java imports


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Thread: java imports

  1. #1
    Join Date
    Sep 2004
    Posts
    4

    java imports

    i am having trouble importing a program into the java program that i am creating

    i want to import this file called learning

    so i enter

    import learning.*;

    the program is there and there is only one, i dont understand why it doesnt work though


    can anyone help?

  2. #2
    Join Date
    Sep 2004
    Posts
    150
    This may come off as a silly question. But are you instantiating an object that you got from importing that? If not you are not really using it.

    Forgive me if this is way off. There is no way to determine someone's skill level over the internet. And it might be better to answer than to not answer.

  3. #3
    Join Date
    Sep 2004
    Posts
    4
    No. its not way off and thanks for answering.

    The thing is im taking a java class in high school and an just a beginner.

    anyway... I think i am actually inheriting a method from this program by importing it.

    i hope that answers your question??

  4. #4
    Join Date
    Sep 2004
    Posts
    150
    i am having trouble importing a program into the java program that i am creating
    I think you're doing it correctly but you're missing one step. Using what you've imported.

    When you import something you essentially expand the java language. That is one way of thinking about it.

    Now you have these new abilities that this "learning" package gives you.

    I don't know the nature of the learning package but here is an example of how it could work.

    Lets assume that "learning" is a package that contains these classes (abilities):

    DateStuff - gives you methods for working on dates
    InterestStuff - gives you methods for calculating interest

    import learning.*; // gives you both of the above

    or

    import learning.DateStuff; // just gives you that one

    // now that you know you have these extra abilities you
    // can use them:

    DateStuff myDateStuff = new DateStuff();

    This is called instantiating (creating) an object. Here the "DateStuff" class that you imported is like a cookie cutter, and myDateStuff is the cookie that is cut out of the dough (memory). Now you can do whatever you want with it. This analogy isn't perfect but it works in the basic sense.

    // assuming DateStuff had a method called doThings()
    // and doWhatever()

    myDateStuff.doThings();
    myDateStuff.doWhatever();


    If you were making a program that needed to be able to tell someone the day of the week that a date fell on and you were just missing that one ability you would do something like this:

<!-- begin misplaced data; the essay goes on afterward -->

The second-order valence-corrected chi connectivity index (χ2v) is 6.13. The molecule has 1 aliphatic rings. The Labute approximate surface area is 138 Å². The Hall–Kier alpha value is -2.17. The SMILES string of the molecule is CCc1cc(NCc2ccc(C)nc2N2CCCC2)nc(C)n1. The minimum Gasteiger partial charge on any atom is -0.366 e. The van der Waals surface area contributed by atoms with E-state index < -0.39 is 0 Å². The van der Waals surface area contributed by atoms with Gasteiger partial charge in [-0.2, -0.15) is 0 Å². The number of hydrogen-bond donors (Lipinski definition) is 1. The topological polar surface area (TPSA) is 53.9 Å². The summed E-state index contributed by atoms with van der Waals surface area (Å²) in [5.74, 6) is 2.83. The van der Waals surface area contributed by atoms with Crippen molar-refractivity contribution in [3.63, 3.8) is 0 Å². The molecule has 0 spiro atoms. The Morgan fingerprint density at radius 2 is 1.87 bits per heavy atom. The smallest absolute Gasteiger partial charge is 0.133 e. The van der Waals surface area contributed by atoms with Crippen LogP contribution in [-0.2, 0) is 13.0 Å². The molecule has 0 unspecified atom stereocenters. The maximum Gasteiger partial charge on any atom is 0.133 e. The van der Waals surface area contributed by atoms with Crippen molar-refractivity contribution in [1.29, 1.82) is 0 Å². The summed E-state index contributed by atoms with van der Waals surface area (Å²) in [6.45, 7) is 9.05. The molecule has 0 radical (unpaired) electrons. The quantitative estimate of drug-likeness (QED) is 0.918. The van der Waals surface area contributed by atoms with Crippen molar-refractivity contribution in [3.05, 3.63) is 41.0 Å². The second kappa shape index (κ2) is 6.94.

// your program here
    public static void main(String args[])
    {

    // to keep it simple we'll ignore the interaction with the
    // user which is a topic all by itself
    // say you just needed to know the day of the
    // week that October 24th, 2016 is and knowing that
    // would just make your program great. Let's assume
    // the "learning" package
    // you are importing has this amazingly useful ability..

    DateStuff myDateStuff = new DateStuff();

    // assume that DateStuff has this ability below

    String day = myDateStuff.getDayOfWeek("October 24th, 2016");

    System.out.println("October 24th, 2016 is going to be a " + day);

    // here you have used this extra ability inside
    // your own program and didn't even have to know
    // how it worked.

    // the rest of your program goes here..blah blah blah
    // stuff you made up..etc

    }


    Now I have no idea what abilities importing "learning" gives you this is just a random example. It could be that learning has many classes inside of it that you need to make use of. In that case you would repeat as necessary for the other classes. The learning.* part gives you all of them by default.

    Here is the same program without the comments:

    public static void main(String args[])
    {

    DateStuff myDateStuff = new DateStuff();

    String day = myDateStuff.getDayOfWeek("October 24th, 2016");

    System.out.println("October 24th, 2016 is going to be a " + day);
    }

  5. #5
    Join Date
    Feb 2004
    Posts
    541
    I don't think you actually understand how to import a class, or what a package is. Java locates things using the classpath and packages. The classpath identifies key locations on the computer where java classes are located, and the packages then locate the actual classes.

    Code:
    import learning.*
    The above code does not (necessarily) import a class named learning. What it does do is attempt to find a package on your computer called learning, and then import all of the classes inside this package.

    What package is your learning class in?

  6. #6
    Join Date
    Sep 2004
    Posts
    4
    I think my problem is that i dont know how to set the classpath so that my computer can actually find this package.


    i think that it is located in jdk1.2.1\jre\lib\learning

    How would i set the class path though?

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